Due to its proximity to the Colombian border, few international tourists make it this far north in Ecuador. Tulcán is famous for its cemetery full of intricately pruned yew trees, many in the shapes of archways, animals, and people.
In northern Ecuador, Ibarra lies next to Yaguarcocha, the lake where indigenous tribes fought incursions against the invading Inca. The Spaniards settled in this region in the late 16th century, building many of the historic structures that give Ibarra its modern nickname, The White City.
The UNESCO World Heritage Committee named Quito a city of patrimonial heritage in 1978. Since that time, the city has undergone historic renovations and maintains the best preserved colonial center in all of South America.
The road leading to the tiny town of Sigchos passes some of the most attractive countryside in all of Ecuador. The town itself is simple, with an appealing central plaza and charming church. The highlight landmark is a statue of the Archangel Michael brandishing his sword high overhead; it stands on a hillside, which is an excellent picnic spot, above the town.
Riobamba was nearly the capital of Ecuador. Today, Riobamba is home to a well-maintained historic center with one of the oldest churches in the country holding court in the main plaza. Other gorgeous buildings, many still waiting for renovation, dot this pedestrian-friendly city.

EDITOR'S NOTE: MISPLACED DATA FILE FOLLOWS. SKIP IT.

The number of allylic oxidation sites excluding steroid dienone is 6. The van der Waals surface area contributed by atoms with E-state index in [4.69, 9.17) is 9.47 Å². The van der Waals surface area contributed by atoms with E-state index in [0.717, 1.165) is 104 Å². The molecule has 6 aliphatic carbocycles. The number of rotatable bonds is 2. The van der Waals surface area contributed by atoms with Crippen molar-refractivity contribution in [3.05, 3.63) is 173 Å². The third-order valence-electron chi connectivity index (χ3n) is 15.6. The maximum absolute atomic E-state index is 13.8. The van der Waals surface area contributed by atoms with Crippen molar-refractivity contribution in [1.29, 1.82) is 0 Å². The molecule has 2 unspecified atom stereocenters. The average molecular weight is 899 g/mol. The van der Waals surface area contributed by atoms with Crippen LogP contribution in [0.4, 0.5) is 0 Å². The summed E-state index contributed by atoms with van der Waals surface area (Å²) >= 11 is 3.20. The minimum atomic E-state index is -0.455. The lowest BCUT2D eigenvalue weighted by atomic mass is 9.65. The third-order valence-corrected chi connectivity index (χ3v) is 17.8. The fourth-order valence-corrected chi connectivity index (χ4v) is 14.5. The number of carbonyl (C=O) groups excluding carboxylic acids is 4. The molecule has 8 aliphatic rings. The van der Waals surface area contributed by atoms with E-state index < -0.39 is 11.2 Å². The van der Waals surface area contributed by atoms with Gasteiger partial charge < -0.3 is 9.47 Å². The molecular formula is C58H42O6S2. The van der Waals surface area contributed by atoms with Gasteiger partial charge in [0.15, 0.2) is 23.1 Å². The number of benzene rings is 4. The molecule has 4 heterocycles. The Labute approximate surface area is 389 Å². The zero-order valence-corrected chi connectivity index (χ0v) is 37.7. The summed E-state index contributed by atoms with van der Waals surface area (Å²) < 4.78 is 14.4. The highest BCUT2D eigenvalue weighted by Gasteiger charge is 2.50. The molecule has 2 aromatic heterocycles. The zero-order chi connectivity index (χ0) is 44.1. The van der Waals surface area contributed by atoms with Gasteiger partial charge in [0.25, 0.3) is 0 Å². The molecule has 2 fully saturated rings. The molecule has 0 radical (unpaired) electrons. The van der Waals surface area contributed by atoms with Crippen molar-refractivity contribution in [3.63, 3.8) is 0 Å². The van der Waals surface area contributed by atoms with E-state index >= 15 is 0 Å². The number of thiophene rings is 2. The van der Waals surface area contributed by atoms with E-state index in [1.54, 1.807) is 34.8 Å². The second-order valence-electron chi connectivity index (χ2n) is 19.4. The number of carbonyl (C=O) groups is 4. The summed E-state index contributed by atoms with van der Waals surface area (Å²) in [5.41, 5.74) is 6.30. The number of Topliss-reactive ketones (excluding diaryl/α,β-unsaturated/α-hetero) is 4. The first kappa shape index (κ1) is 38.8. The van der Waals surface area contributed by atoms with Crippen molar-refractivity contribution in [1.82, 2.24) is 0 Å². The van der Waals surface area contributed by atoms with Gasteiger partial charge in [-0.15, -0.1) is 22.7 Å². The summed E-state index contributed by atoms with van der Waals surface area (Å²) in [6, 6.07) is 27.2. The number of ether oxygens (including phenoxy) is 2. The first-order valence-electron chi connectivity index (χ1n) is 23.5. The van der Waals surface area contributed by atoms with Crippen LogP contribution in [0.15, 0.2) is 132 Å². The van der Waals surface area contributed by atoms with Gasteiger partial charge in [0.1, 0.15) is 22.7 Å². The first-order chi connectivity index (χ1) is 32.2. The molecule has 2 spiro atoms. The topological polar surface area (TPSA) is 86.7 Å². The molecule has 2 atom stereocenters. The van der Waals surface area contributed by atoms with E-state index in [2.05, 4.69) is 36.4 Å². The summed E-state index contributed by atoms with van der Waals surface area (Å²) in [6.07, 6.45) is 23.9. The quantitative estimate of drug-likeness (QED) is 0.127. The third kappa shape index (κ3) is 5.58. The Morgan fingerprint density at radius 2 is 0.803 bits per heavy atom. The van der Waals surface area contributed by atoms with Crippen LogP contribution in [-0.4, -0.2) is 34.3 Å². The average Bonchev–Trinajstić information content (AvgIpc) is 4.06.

Farmers still walk cattle from field to field using roads along the borders of Azogues, located in the Cañar province. This small Sierran city is tied not only to its agricultural roots but its Catholic ones, with quaint churches around every corner.
Both a town and an Incan archaeology site, Cojitambo is a must-visit destination for ancient history buffs. The view from the timeworn ramparts of the Incan fortress looks out over the modest streets of modern-day Cojitambo.
Cuenca is the second UNESCO World Heritage Site of Cultural Patrimony in Ecuador. Its cobblestoned streets and pedestrian walkways lead to 16th-century to 18th-century historic churches, homes, and government buildings.
The small town of Saraguro is famous for its indigenous community. Locals wear traditional hats made from blocked and felted wool. The hats are painted white, while the under brim features black markings, often looking like cowhide.
Loja is the heart of the southern Ecuadorian Andes. Home to two major universities, Loja has modern touches yet retains its colonial, small-town roots. With many picturesque city streets and plazas, Loja will likely become the next expat center of Ecuador.
Vilcabamba has been an international center of spiritual and meditative pilgrimage for decades, due in large part to the belief that the local water has led to the longevity of its residents. Despite expat influence, the town retains many Ecuadorian features, including a central plaza with gardens and a small, brightly colored church.